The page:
Fordham GSAS: Grad. Life: Dying With Debt: Thoughts about Student Loans

Friday, June 14, 2013

Dying With Debt: Thoughts about Student Loans

   Here's a cheery blog post! In April, an article in The Chronicle explored the debt issues now faced by Baby Boomer graduate students, who enrolled in graduate school between 1987 and 2007. I've had it in my queue to write about for a few months now, but I think part of my hesitation was figuring out what I had to say about it. The article made me more than a bit sad. That sad emotion is evoked first by the haunting photo of Joan Roberts, a 63 year old double master's degree holder who now owes close to $200, 000 in debt.
photo credit: Bryan Thomas for The Chronicle
The problem doesn't just face Baby Boomers, though. All generations of graduate students are facing problems with debt. I know I will have a debt when I leave graduate school; after 8 years, it's almost impossible not to have at least a little bit. In most cities, you can't live solely on the stipend or fellowship, if you are lucky enough to have one, and even if you do, sometimes there's a time limit on when you can receive fellowship funds. So, students take out federal and private loans. At first, in the beginning, before you have to pay it back, it feels like you are getting "paid" to study -- the government will give me this money right now, investing in my brain? Okay! Only it's not an investment -- there's no risk here for the government. You must pay it back, no matter how your career turns out, no matter how much money you end up making. (And -- this is getting pretty dark -- student loans also survive bankruptcy.)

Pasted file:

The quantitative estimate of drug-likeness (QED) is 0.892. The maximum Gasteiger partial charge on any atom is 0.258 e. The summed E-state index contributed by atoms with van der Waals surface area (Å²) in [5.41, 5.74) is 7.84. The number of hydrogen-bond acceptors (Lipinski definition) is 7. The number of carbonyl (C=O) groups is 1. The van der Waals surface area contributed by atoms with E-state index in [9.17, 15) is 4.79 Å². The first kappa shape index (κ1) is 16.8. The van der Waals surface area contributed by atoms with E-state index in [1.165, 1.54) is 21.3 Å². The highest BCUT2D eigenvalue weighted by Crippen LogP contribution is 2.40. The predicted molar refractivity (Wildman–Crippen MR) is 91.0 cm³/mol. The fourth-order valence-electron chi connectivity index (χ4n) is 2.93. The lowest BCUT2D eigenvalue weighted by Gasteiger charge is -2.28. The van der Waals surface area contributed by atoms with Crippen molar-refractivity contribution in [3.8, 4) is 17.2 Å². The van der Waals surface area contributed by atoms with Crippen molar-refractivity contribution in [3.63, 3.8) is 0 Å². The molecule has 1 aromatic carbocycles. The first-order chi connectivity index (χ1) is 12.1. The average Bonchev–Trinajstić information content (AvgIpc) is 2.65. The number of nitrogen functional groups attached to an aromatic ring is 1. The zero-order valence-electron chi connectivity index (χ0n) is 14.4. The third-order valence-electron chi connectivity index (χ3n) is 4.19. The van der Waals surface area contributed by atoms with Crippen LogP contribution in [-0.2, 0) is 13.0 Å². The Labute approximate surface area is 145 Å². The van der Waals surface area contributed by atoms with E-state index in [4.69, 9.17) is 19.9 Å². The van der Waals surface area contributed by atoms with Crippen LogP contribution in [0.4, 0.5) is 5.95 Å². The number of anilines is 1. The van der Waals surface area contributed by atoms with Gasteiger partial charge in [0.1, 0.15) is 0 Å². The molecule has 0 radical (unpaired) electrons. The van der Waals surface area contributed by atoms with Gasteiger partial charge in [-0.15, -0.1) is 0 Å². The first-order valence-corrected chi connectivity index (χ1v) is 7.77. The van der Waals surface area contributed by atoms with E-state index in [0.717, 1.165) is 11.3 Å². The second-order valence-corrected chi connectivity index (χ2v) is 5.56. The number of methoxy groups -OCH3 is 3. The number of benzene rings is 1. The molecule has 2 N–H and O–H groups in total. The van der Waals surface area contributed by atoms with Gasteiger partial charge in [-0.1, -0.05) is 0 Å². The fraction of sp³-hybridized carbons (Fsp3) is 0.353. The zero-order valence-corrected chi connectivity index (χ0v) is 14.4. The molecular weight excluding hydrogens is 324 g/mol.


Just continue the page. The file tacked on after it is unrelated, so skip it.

To help prevent these kinds of problems for coming generations, I think it is important for graduate students to think about loans for graduate school differently. I suggest that you must think about school loans in the same way one might think about a loan if starting a business. You have to be strategic, careful, committed, devoted, and ambitious. Like a young entrepreneur, you have to eat, sleep, and breathe your "business," and figure out ways to make a profit with the start-up money you were given.  The government is not a cash machine. 
    On the other hand, student loans have reasonable interest rates compared to other kinds of loans, so it may be a good calculated risk. But you must think of it as a risk, and you must plan plan plan, like a business, on how you will make good on that loan. This is especially true for grad students in the humanities, where there is no set professional track (contrasted with professional schools like law and med schools), and less and less opportunities to succeed in the traditional tenure track academic career path. Maybe in these days, when education doesn't seem to be helping graduate students to get jobs or make more money, the government should make you formulate some kind of "business plan" before you are approved for a student loan -- any thoughts on this?
      Check out the article here, and let me know what you think about these issues!
HAPPY FRIDAY! (Sorry for the doom and gloom.)


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